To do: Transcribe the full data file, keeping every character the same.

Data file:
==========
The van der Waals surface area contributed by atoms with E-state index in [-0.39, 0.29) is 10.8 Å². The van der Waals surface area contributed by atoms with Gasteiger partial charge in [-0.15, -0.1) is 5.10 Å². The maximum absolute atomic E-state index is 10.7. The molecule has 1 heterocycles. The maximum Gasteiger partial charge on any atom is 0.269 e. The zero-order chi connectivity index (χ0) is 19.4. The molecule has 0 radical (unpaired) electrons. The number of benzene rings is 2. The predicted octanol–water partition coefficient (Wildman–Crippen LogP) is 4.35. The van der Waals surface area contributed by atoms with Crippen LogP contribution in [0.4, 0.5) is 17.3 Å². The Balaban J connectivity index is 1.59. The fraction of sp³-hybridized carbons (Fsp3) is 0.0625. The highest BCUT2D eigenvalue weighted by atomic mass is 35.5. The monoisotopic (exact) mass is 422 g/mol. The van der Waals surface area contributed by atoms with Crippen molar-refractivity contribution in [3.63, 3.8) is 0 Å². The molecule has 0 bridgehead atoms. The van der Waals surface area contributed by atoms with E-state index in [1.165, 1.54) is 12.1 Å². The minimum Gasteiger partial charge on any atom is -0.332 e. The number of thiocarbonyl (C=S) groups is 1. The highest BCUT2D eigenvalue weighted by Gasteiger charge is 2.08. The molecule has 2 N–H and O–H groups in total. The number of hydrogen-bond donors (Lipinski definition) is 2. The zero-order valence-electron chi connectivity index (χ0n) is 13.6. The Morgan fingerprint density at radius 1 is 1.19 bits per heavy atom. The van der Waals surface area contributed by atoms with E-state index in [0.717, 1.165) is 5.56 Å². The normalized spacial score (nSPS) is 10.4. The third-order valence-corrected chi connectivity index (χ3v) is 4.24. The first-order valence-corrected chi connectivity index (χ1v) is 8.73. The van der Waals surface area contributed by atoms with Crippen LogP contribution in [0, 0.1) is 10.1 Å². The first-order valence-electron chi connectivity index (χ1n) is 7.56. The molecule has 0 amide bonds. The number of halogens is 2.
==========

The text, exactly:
The van der Waals surface area contributed by atoms with E-state index in [-0.39, 0.29) is 10.8 Å². The van der Waals surface area contributed by atoms with Gasteiger partial charge in [-0.15, -0.1) is 5.10 Å². The maximum absolute atomic E-state index is 10.7. The molecule has 1 heterocycles. The maximum Gasteiger partial charge on any atom is 0.269 e. The zero-order chi connectivity index (χ0) is 19.4. The molecule has 0 radical (unpaired) electrons. The number of benzene rings is 2. The predicted octanol–water partition coefficient (Wildman–Crippen LogP) is 4.35. The van der Waals surface area contributed by atoms with Crippen LogP contribution in [0.4, 0.5) is 17.3 Å². The Balaban J connectivity index is 1.59. The fraction of sp³-hybridized carbons (Fsp3) is 0.0625. The highest BCUT2D eigenvalue weighted by atomic mass is 35.5. The monoisotopic (exact) mass is 422 g/mol. The van der Waals surface area contributed by atoms with Crippen molar-refractivity contribution in [3.63, 3.8) is 0 Å². The molecule has 0 bridgehead atoms. The van der Waals surface area contributed by atoms with E-state index in [1.165, 1.54) is 12.1 Å². The minimum Gasteiger partial charge on any atom is -0.332 e. The number of thiocarbonyl (C=S) groups is 1. The highest BCUT2D eigenvalue weighted by Gasteiger charge is 2.08. The molecule has 2 N–H and O–H groups in total. The number of hydrogen-bond donors (Lipinski definition) is 2. The zero-order valence-electron chi connectivity index (χ0n) is 13.6. The Morgan fingerprint density at radius 1 is 1.19 bits per heavy atom. The van der Waals surface area contributed by atoms with E-state index in [0.717, 1.165) is 5.56 Å². The normalized spacial score (nSPS) is 10.4. The third-order valence-corrected chi connectivity index (χ3v) is 4.24. The first-order valence-corrected chi connectivity index (χ1v) is 8.73. The van der Waals surface area contributed by atoms with Crippen LogP contribution in [0, 0.1) is 10.1 Å². The first-order valence-electron chi connectivity index (χ1n) is 7.56. The molecule has 0 amide bonds. The number of halogens is 2.